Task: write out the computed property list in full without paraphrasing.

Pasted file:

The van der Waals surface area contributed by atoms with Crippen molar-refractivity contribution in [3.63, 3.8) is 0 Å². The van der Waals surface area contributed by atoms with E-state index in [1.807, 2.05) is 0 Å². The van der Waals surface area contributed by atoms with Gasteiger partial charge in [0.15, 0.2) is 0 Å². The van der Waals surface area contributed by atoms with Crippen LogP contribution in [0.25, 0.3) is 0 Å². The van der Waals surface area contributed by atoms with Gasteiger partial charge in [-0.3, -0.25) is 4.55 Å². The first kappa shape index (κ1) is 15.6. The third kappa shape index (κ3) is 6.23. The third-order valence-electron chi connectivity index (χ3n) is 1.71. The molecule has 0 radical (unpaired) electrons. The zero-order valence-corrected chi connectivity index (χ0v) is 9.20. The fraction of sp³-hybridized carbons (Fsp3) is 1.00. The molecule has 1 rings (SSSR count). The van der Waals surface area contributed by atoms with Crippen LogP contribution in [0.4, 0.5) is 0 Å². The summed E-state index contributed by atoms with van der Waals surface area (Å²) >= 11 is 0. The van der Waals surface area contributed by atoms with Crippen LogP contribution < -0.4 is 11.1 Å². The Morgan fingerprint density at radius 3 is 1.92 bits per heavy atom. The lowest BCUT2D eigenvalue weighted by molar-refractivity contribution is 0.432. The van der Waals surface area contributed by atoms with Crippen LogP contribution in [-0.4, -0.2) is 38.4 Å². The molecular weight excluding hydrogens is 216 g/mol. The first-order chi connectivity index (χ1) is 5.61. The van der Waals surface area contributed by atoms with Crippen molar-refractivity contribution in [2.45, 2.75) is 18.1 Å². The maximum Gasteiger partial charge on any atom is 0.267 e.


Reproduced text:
The van der Waals surface area contributed by atoms with Crippen molar-refractivity contribution in [3.63, 3.8) is 0 Å². The van der Waals surface area contributed by atoms with E-state index in [1.807, 2.05) is 0 Å². The van der Waals surface area contributed by atoms with Gasteiger partial charge in [0.15, 0.2) is 0 Å². The van der Waals surface area contributed by atoms with Crippen LogP contribution in [0.25, 0.3) is 0 Å². The van der Waals surface area contributed by atoms with Gasteiger partial charge in [-0.3, -0.25) is 4.55 Å². The first kappa shape index (κ1) is 15.6. The third kappa shape index (κ3) is 6.23. The third-order valence-electron chi connectivity index (χ3n) is 1.71. The molecule has 0 radical (unpaired) electrons. The zero-order valence-corrected chi connectivity index (χ0v) is 9.20. The fraction of sp³-hybridized carbons (Fsp3) is 1.00. The molecule has 1 rings (SSSR count). The van der Waals surface area contributed by atoms with Crippen LogP contribution in [0.4, 0.5) is 0 Å². The summed E-state index contributed by atoms with van der Waals surface area (Å²) >= 11 is 0. The van der Waals surface area contributed by atoms with Crippen LogP contribution < -0.4 is 11.1 Å². The Morgan fingerprint density at radius 3 is 1.92 bits per heavy atom. The lowest BCUT2D eigenvalue weighted by molar-refractivity contribution is 0.432. The van der Waals surface area contributed by atoms with Crippen LogP contribution in [-0.4, -0.2) is 38.4 Å². The molecular weight excluding hydrogens is 216 g/mol. The first-order chi connectivity index (χ1) is 5.61. The van der Waals surface area contributed by atoms with Crippen molar-refractivity contribution in [2.45, 2.75) is 18.1 Å². The maximum Gasteiger partial charge on any atom is 0.267 e.